Mondays at Pine Island Elementary School have students thinking about becoming doctors, teachers, lawyers, politicians and FBI agents.
How to get there?
“You have to pass college to get a great job,” said fourth-grader Ayanna Villano, who wants to go to Grand Valley State University to become a teacher. “It takes hard work to do what you want.”
Spartans, Wolverines, Chippewa or Broncos… whichever college mascots students root for at the second- through fifth-grade elementary school, teachers want them to dream big and chase their academic goals to college.
“We really want to broaden their horizons and make sure the doors are open at this point,” said Principal Stacy Reehl, who has designated each Monday as College Monday.
The school’s 25 staff members come clad in gear either promoting their own alma maters, schools they wish they had attended or where their children are enrolled.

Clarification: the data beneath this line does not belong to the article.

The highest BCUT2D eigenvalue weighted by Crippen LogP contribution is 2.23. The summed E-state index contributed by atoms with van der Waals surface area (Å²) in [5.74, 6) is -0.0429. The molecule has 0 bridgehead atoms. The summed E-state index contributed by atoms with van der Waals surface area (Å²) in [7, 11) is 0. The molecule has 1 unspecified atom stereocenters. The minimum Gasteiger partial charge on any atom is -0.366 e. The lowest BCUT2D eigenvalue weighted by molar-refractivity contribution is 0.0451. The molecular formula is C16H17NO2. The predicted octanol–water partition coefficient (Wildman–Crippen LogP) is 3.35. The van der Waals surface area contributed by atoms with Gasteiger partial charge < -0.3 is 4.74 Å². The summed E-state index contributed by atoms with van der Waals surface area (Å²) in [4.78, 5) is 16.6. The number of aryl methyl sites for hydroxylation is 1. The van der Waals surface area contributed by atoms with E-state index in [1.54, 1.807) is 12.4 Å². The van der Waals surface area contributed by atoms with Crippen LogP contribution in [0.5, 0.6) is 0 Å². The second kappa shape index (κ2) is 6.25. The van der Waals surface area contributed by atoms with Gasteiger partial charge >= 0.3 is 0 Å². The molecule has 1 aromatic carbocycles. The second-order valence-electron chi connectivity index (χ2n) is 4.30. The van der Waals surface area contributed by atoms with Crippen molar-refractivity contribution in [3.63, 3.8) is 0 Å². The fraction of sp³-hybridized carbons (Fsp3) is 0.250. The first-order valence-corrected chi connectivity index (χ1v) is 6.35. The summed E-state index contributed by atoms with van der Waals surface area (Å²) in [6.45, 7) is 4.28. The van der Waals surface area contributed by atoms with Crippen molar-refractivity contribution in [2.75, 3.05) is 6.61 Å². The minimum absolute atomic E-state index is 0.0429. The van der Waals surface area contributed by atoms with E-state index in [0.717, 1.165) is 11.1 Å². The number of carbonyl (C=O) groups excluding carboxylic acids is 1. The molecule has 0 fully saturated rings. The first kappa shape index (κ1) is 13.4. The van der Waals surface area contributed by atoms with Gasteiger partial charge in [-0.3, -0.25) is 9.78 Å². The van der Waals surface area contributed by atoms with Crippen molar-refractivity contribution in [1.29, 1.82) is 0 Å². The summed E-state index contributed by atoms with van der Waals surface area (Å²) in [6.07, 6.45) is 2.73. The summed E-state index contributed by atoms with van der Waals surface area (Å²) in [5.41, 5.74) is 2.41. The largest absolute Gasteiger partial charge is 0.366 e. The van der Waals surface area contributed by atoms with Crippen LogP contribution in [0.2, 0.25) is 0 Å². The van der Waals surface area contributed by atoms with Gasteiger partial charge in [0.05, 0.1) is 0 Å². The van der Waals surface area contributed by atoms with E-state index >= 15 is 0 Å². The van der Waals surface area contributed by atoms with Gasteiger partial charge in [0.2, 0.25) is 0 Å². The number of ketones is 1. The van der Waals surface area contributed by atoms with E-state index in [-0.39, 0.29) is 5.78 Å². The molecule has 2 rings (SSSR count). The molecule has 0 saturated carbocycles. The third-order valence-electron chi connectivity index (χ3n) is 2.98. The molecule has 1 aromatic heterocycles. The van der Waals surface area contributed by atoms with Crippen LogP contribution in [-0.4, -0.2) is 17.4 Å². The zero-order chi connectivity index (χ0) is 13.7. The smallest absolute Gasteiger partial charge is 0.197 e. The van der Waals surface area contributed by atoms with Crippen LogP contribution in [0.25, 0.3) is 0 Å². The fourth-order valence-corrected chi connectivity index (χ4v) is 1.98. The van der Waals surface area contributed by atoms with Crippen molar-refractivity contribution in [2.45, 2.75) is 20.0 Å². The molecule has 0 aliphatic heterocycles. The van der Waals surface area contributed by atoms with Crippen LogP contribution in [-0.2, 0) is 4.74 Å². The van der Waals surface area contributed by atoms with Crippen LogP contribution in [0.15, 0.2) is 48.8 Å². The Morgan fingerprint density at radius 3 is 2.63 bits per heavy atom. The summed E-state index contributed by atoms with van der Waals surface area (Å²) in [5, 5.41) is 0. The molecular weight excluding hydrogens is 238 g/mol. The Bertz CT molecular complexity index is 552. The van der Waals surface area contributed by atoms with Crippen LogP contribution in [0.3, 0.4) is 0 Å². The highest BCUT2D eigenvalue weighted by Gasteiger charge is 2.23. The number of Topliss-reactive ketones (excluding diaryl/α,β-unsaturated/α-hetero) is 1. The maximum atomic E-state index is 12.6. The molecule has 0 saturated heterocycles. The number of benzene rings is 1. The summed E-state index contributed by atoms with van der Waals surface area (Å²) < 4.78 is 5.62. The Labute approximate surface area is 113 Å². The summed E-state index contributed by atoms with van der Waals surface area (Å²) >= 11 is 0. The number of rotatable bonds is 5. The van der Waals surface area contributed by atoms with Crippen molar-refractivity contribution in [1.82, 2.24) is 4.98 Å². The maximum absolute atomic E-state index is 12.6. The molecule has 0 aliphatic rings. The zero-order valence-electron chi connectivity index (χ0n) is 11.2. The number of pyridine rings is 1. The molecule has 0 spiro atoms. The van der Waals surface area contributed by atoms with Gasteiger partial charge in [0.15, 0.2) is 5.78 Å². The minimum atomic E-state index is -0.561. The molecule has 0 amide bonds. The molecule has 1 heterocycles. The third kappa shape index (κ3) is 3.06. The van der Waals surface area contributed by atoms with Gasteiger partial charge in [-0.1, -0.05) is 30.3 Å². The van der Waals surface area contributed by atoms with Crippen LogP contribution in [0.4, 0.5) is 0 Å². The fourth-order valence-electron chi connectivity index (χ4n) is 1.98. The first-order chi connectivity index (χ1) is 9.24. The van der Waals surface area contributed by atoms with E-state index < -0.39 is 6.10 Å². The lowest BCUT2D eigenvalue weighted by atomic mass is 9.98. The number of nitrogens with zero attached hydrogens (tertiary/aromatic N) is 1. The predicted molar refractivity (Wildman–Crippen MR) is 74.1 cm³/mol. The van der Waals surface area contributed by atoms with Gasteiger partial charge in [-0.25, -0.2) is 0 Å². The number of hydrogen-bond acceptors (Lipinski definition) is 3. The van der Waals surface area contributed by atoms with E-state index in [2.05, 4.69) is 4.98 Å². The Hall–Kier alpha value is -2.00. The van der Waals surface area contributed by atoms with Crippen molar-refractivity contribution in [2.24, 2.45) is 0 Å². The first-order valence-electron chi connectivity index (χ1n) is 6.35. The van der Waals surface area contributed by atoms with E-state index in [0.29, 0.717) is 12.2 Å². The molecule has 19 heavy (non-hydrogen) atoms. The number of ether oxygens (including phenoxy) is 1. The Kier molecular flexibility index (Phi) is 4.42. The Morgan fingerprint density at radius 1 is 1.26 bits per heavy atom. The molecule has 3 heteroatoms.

College Mondays was created after Reehl and her staff discussed college and career readiness and thinking about outcomes, where students want their education to lead them.
“We said, ‘How cool would it be if kids started relating to college other than sports teams?'” said Reehl, dressed in a GVSU Lakers T-shirt. Reehl got her master’s degrees in education leadership and early childhood special education there.
Along with wearing college gear to spark conversations, teachers also look at data from students’ Measures of Academic Progress (MAP) tests, taken three times a year. Even in third grade, MAP test scores can predict SAT scores if students stay on track, or they show the long-term need for improvement.
About 61 percent of students at the school are economically disadvantaged, and background is a strong predictor of academic outcomes.
“Some of our kids, we want to open their eyes and say, ‘You can do it. You can get scholarships,’ just to give them that potential,” Reehl said.
Fourth-grade teacher Mary Kelley recently wore a Michigan State University T-shirt with a Central Michigan University sweatshirt on top. She wants her students to think of college as an inevitable part of their futures.
“It’s just expected it’s going to be a sure thing,” she said. “They shouldn’t think about whether they are going or not, just where they are going to go.”
For youngster Kelly Martinez, going to GVSU and becoming a doctor is in her plans. “You have to really work hard,” she said.